A Discover Student Loans survey found that 97% of participants plan to take advantage of the Free Application for Federal Student Aid. Even so, parents struggle with questions related to how to get financial aid, how early they can apply, and the documents they need to get the ball rolling.
Parentology spoke to several college applications and financial aid experts. Here’s what they had to say about applying for FAFSA.
This requires more than being able to afford tuition payments. College funding expert, Jocelyn Paonita Pearson, founded The Scholarship System to help students secure scholarships and graduate debt-free. She explains that student assets get factored in at a higher percentage than parent assets for FAFSA. Because of this, parents may want to minimize assets in the student’s name before applying.
Families should also learn about the Expected Family Contribution and calculate how this affects eligibility. According to the FAFSA official site, “The Expected Family Contribution (EFC) is a measure of your family’s financial strength, and is calculated according to a formula established by law.” This creates an estimate regarding the family’s ability to cover a certain portion of college expenses, and from that number the college calculates the financial aid.
The next step involves collecting all documents ahead of time. Pearson recommends keeping the following items close by during the application process:
- Tax returns
- Bank statements
- Investments statements
- Business statements (for business owners)
According to the US Federal Student Aid website, each university listed on the FAFSA form gets a copy of the information submitted. The website asserts that ranking does not affect federal student aid. Ranking may, however, affect state aid. Pearson recommends ranking the universities in the order of preference or priorities whenever possible. Universities do get to see the list and may assume they are merely a back-up plan if they are further down.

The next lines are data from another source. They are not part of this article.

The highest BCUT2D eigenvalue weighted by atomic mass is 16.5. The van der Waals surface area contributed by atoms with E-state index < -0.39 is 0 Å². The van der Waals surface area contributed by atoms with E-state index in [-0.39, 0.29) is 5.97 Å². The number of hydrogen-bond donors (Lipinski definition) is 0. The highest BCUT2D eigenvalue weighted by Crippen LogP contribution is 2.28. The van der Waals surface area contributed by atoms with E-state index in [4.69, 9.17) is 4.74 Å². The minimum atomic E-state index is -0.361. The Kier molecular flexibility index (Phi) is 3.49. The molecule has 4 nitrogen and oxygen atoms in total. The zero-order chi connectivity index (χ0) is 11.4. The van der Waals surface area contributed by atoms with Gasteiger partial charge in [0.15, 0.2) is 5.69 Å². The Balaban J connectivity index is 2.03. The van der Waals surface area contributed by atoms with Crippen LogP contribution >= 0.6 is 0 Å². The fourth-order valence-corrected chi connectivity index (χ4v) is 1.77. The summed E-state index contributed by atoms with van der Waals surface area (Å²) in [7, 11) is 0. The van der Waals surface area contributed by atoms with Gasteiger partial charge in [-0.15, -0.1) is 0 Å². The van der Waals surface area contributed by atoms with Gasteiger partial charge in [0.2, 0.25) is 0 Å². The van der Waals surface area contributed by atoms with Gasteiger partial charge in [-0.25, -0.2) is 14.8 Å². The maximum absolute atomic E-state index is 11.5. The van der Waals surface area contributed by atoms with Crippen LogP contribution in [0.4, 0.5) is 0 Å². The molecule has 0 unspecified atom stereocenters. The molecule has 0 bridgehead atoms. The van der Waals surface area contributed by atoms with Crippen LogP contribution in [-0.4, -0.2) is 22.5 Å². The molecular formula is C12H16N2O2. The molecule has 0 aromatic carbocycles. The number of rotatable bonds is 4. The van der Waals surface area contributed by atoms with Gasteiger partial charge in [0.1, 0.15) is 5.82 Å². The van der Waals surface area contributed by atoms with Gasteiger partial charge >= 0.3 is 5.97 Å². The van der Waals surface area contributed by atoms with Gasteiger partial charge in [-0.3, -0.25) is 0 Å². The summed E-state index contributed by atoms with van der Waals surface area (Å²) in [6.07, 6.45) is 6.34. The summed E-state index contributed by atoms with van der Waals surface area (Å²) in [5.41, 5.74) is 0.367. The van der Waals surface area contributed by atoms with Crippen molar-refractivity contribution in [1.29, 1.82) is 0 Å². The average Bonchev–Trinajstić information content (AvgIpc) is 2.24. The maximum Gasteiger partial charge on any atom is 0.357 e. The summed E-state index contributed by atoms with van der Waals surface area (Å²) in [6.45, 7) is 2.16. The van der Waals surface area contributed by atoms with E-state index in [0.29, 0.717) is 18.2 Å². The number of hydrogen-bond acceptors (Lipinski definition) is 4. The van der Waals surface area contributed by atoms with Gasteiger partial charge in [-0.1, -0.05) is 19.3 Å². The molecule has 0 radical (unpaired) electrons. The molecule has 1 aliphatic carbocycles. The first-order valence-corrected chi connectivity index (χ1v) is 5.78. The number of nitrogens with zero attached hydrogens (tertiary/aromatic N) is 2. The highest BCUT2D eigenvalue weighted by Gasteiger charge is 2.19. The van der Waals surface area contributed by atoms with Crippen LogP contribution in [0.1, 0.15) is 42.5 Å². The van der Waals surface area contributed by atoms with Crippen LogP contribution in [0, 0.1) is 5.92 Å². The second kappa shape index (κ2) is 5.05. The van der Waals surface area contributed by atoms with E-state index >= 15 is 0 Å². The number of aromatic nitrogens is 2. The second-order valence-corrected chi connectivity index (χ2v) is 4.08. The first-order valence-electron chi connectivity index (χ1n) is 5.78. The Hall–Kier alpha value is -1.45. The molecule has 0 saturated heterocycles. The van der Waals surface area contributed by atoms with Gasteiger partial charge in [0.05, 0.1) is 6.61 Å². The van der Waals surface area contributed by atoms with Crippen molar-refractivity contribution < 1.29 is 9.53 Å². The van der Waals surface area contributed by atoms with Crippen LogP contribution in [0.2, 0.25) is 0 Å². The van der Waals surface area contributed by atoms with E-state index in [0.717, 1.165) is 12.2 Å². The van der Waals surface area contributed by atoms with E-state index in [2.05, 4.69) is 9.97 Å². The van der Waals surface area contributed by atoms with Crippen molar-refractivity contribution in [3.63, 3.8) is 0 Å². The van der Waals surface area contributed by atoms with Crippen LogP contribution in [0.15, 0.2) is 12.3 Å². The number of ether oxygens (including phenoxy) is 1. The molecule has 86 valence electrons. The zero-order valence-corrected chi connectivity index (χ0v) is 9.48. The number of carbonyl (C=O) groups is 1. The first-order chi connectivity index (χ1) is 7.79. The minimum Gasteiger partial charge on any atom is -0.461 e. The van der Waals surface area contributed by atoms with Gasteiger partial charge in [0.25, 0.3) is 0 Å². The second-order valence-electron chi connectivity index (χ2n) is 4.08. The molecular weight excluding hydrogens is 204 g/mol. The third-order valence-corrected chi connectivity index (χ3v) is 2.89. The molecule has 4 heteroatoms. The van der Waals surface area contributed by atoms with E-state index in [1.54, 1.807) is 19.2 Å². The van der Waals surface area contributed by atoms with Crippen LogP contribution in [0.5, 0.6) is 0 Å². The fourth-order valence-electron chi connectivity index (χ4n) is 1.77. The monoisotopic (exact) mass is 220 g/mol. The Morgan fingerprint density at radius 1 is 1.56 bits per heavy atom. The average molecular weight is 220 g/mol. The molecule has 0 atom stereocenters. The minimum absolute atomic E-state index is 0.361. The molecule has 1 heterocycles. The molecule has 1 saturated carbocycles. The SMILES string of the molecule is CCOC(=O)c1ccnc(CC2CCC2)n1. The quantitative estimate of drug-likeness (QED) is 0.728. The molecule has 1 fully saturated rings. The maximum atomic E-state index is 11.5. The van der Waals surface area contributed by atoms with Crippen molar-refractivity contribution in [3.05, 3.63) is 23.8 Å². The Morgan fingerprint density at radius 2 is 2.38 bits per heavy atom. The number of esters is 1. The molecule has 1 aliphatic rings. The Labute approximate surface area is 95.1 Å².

Abril Hunt has more than 20 years of experience working in the financial aid field. She tells Parentology, “Pay attention to your state’s deadlines. Many states with limited amounts of funds are awarded on a first-come, first-served basis, so the earlier you file your FAFSA, the better. Filing early will ensure you get the maximum aid possible. Some funds do run out.”
Pearson advises all families to apply, even if you make six figures. She notes, “This not only opens the doors to federal funding but also helps universities decide if they should offer the student additional funds. We know of at least one family who missed out on $17,000 per year by assuming FAFSA wouldn’t benefit them.” She also reminds students and their parents to reapply every year.
Use the IRS Data Retrieval Tool
Amanda Black is the associate director of communications and financial literacy at Saint Leo University. She advises students to apply online and always use the IRS Data Retrieval Tool whenever possible.
“This tool cuts down on the time it takes to file your FAFSA, as well as the chances of submitting erroneous information,” she explains. Note that it takes roughly half an hour to complete the form. The site does store information, making it easier and less time consuming the next time around.
The Discover Student Loans survey found that only one-fourth of parents knew that FAFSA applications open up on October 1st. Remember that the earlier you file the more aid you may receive, so get started on the process as soon as possible.
Tackle Next Year’s Financial Aid Now — Sources
Abril Hunt, Educational Credit Management Corporation
Jocelyn Paonita Pearson, The Scholarship System
Amanda Black, Saint Leo University
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